WA: If the behavior of an OCD co-worker is affecting one’s own work, how should that person proceed to let the OCD co-worker know about this situation?  Is talking to a manager the best approach?  Talking directly with the person?

PH: I don’t believe you should become an unpaid therapist to your co-workers but common sense suggests trying to reason with them in an encouraging way before you go to the bosses.  Perhaps you could reassure by suggesting an experiment – “Let’s just try and do it without counting all the components first and see whether your fear is justified – I’ll help you with it”.

WA: Tips for dealing a co-worker who suffers from OCD?

PH: Avoid criticism – it’s tough to look at the world through such constantly fearful eyes and nobody “chooses” to be like this.  Give colleagues objective feedback – “I know you were worried it wouldn’t work out but look at the results.  We arrived there on schedule and everyone is happy with us!  Perhaps it’s okay to be more flexible after all?”  You need to be patient and prepared to repeat the message.

WA: Tips for staying productive while working with a co-worker who suffers from OCD?

PH: I suppose as far as possible you should try to mind your own business.  When you have to liaise with this colleague, make some allowances but try not to catch their anxiety.  The difficult with emotions like anxiety is that they are infectious.  One mantra may help you – “All that really matters are health and children – the rest is management”.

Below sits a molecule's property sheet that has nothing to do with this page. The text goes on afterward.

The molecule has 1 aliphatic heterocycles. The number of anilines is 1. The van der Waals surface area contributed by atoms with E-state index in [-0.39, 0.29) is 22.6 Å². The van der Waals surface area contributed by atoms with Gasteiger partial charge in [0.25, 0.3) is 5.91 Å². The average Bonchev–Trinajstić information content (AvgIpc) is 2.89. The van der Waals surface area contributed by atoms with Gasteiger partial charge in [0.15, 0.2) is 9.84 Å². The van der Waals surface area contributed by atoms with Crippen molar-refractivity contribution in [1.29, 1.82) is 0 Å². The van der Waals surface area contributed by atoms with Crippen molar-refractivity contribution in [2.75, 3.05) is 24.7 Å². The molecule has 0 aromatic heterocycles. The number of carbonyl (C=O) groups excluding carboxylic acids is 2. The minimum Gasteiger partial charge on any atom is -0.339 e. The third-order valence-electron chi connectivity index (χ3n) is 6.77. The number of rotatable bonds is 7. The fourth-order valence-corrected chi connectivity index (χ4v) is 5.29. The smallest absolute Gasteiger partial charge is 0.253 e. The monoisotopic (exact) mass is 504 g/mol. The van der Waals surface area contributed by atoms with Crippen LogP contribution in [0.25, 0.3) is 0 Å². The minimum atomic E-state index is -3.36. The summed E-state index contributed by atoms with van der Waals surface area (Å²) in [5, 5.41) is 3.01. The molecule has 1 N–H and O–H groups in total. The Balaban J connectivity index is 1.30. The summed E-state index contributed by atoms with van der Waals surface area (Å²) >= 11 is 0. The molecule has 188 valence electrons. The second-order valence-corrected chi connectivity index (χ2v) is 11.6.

WA: A person who suffers from OCD might pay more attention to detail than someone who doesn’t suffer from the disorder.  Do you agree?  What would be some advantages of working with someone who suffers from OCD?

PH: They make good safety checkers – but poor airline pilots.  One airline captain who suffered from OCD famously crashed by running out of fuel because he was so determined to isolate the cause of a different fault on the flightdeck!

WA: In your experience, what are the major complaints from people who suffer from OCD regarding their co-workers?

PH: In general they often feel misunderstood and unfairly harassed.  But then people with moderate to severe OCD are likely to find the workplace a source of enormous worry anyway – and those with the worst symptoms, however clever or well qualified, prefer to drop out or seek the most menial routine jobs.   In the most tragic instances, people with top degrees are working as lavatory attendants.

WA: Could you please expand on that?

PH: What I meant was that strong OCD is characterised above all by high levels of anxiety and fear of disaster – therefore a stressful work environment where tasks need to be completed to professional standards swiftly and reliably is burdensome.  There is some truth in your second point – people with OCD do prefer predictable routines, usually.  They often indeed settle for repetitive menial work – but in every workplace there’s threat – and even the most routine jobs can get disrupted by changes in product demand or technological innovation.